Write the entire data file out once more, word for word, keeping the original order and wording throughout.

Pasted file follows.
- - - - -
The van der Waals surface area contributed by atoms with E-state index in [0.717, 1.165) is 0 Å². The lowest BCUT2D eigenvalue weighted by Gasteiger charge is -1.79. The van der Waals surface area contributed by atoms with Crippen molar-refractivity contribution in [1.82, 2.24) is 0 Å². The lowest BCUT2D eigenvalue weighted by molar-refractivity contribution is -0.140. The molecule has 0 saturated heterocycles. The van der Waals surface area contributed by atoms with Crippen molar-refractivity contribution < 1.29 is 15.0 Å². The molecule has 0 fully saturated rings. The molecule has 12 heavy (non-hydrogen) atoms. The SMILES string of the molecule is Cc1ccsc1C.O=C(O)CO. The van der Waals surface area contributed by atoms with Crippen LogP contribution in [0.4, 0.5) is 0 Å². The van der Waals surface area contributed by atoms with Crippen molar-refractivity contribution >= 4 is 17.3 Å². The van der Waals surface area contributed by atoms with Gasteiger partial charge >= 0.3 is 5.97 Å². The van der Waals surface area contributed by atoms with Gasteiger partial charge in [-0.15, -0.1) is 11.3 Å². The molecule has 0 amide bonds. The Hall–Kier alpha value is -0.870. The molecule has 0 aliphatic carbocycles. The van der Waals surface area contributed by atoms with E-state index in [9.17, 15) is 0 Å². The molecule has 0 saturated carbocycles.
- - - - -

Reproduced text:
The van der Waals surface area contributed by atoms with E-state index in [0.717, 1.165) is 0 Å². The lowest BCUT2D eigenvalue weighted by Gasteiger charge is -1.79. The van der Waals surface area contributed by atoms with Crippen molar-refractivity contribution in [1.82, 2.24) is 0 Å². The lowest BCUT2D eigenvalue weighted by molar-refractivity contribution is -0.140. The molecule has 0 saturated heterocycles. The van der Waals surface area contributed by atoms with Crippen molar-refractivity contribution < 1.29 is 15.0 Å². The molecule has 0 fully saturated rings. The molecule has 12 heavy (non-hydrogen) atoms. The SMILES string of the molecule is Cc1ccsc1C.O=C(O)CO. The van der Waals surface area contributed by atoms with Crippen LogP contribution in [0.4, 0.5) is 0 Å². The van der Waals surface area contributed by atoms with Crippen molar-refractivity contribution >= 4 is 17.3 Å². The van der Waals surface area contributed by atoms with Gasteiger partial charge >= 0.3 is 5.97 Å². The van der Waals surface area contributed by atoms with Gasteiger partial charge in [-0.15, -0.1) is 11.3 Å². The molecule has 0 amide bonds. The Hall–Kier alpha value is -0.870. The molecule has 0 aliphatic carbocycles. The van der Waals surface area contributed by atoms with E-state index in [9.17, 15) is 0 Å². The molecule has 0 saturated carbocycles.